Sex Does Not Sell: The Effect of Sexual Content on Advertisement Effectiveness and Interference with Memory for Program Information
Peer reviewed, Journal article
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- Scientific articles 
Original versionPerceptual and Motor Skills. 2022, . 10.1177/00315125221138395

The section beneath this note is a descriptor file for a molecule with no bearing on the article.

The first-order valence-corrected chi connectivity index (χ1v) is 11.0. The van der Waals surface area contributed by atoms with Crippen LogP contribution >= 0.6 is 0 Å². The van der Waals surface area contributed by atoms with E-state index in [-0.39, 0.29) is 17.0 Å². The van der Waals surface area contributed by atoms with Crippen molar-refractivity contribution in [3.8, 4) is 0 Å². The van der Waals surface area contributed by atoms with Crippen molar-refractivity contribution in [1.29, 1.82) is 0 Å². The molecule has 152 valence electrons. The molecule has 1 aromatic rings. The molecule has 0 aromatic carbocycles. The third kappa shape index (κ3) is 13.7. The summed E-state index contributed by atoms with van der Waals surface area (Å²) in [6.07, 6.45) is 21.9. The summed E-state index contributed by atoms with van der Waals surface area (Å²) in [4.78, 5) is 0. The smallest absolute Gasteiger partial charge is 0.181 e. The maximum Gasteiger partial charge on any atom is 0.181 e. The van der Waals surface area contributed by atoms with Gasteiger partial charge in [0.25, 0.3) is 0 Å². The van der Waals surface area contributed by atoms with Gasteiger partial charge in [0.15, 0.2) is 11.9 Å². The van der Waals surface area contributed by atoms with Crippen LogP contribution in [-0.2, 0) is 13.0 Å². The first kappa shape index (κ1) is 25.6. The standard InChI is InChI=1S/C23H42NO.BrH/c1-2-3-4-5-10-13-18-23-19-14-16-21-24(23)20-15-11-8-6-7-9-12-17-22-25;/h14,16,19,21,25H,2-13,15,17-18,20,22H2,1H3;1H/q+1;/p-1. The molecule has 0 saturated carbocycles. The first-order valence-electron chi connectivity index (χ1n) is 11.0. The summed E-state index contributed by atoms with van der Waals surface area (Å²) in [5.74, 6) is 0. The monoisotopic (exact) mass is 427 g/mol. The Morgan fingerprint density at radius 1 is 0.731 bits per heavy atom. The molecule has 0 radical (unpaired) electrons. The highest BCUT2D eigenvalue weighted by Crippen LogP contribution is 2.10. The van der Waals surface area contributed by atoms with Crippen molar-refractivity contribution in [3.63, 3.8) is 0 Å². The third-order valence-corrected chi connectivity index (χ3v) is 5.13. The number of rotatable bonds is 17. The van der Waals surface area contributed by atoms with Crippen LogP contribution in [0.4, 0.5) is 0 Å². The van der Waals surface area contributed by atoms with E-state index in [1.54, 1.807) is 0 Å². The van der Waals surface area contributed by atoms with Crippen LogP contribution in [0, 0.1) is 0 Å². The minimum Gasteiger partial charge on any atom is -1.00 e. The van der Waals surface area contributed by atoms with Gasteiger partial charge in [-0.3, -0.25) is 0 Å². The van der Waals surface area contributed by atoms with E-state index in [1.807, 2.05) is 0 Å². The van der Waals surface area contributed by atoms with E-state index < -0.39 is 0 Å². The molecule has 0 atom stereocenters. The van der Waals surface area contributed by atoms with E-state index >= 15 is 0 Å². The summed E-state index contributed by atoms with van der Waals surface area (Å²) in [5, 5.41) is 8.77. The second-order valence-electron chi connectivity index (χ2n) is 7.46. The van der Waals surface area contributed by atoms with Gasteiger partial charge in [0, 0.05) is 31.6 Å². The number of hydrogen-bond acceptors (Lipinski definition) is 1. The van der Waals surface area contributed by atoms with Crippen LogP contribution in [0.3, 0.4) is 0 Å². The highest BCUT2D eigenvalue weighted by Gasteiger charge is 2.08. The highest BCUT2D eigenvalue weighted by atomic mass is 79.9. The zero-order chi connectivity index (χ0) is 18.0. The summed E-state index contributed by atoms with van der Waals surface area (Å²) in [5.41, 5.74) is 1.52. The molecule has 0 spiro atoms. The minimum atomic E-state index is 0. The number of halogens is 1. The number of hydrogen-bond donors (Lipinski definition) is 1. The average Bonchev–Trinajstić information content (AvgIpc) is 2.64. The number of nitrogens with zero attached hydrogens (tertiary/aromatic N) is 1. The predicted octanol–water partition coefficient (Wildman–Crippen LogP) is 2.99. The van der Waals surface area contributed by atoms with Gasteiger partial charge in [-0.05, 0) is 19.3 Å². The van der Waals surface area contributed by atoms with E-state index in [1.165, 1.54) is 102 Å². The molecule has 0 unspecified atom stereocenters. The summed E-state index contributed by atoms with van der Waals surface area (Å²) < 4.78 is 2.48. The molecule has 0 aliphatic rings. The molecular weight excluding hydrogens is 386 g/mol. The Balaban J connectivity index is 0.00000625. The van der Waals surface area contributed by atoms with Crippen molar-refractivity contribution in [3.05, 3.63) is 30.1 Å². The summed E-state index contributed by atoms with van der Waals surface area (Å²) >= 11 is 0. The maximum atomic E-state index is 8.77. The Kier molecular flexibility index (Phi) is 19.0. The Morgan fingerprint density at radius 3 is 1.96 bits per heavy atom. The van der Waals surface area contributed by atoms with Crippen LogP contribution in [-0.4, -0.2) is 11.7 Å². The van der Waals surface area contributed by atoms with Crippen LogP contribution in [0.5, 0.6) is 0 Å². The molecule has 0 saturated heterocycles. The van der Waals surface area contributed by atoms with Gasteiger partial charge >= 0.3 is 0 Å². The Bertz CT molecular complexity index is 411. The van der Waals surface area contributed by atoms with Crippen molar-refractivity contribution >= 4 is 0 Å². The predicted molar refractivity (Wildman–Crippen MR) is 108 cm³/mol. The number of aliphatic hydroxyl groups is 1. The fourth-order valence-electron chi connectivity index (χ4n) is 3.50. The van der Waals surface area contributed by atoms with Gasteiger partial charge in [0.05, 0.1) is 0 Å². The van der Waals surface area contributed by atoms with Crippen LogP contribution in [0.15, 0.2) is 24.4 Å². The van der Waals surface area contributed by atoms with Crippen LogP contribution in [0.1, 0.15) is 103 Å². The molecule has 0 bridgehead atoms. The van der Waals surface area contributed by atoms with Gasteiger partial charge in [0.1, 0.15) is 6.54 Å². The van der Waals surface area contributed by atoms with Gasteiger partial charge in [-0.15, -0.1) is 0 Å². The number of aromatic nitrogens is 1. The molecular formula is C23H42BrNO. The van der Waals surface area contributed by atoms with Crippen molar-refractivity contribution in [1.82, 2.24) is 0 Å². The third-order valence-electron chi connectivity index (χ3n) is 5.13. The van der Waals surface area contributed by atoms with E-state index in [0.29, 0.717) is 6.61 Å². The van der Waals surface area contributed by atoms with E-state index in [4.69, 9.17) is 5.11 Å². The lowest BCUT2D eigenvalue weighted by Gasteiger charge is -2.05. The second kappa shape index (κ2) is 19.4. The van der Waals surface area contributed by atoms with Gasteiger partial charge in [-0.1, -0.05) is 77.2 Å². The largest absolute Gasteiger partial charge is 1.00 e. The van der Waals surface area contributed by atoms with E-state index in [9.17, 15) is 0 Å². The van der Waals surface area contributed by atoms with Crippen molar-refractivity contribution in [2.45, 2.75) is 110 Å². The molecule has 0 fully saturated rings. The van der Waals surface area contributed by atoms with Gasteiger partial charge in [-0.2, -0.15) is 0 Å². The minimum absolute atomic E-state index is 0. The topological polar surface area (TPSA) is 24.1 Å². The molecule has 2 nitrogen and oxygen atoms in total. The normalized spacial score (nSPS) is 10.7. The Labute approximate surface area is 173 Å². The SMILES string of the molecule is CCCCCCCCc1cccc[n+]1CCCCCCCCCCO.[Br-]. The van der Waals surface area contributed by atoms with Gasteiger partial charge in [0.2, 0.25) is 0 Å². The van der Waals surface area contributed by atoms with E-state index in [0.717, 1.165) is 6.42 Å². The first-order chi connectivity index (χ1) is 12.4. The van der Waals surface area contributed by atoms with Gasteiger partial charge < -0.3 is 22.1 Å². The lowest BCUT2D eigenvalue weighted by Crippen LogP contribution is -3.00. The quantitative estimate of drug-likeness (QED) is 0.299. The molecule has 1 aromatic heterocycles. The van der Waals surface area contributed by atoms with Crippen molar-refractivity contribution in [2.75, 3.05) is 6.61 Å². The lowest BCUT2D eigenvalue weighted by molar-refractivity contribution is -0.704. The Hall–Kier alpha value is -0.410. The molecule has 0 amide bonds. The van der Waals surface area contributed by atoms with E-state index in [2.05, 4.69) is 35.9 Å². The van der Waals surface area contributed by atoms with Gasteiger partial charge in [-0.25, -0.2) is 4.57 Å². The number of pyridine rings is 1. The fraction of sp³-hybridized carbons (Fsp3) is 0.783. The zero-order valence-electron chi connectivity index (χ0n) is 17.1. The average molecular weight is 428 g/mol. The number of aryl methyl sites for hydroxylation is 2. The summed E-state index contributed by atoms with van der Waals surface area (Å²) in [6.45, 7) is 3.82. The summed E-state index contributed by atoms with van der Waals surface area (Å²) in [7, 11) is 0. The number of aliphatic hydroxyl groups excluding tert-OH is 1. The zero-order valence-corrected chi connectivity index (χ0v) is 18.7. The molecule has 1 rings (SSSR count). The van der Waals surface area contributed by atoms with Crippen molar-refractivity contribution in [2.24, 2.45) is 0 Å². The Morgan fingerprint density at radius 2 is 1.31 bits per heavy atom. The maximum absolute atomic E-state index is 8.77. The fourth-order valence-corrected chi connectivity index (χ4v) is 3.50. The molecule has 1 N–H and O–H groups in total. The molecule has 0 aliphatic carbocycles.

Does increasing the sexual content of advertisements lead, though memory processes, to greater sales? By employing a between-participants design, we aimed to explore how sexual advertising affects explicit and implicit memory, and whether it impairs memory for information preceding the commercials (retroactive interference) or following the commercials (proactive interference). We randomly assigned 182 young participants in the UK to one of two groups who watched the same TV program containing an advertisement break during which either sexual or nonsexual advertisements were shown, while brands were held constant across conditions. Participants were then tested on their explicit and implicit memory for both the advertising content and program information. Results revealed that implicit memory was better for nonsexual than for sexual advertisements. Unexpectedly, there was no group difference in participants’ explicit memory for the advertisements. Further, sexual advertising resulted in retroactive interference with program information, whereas proactive memory for program information was not impaired. We acknowledge various study limitations and discuss proposals for future research.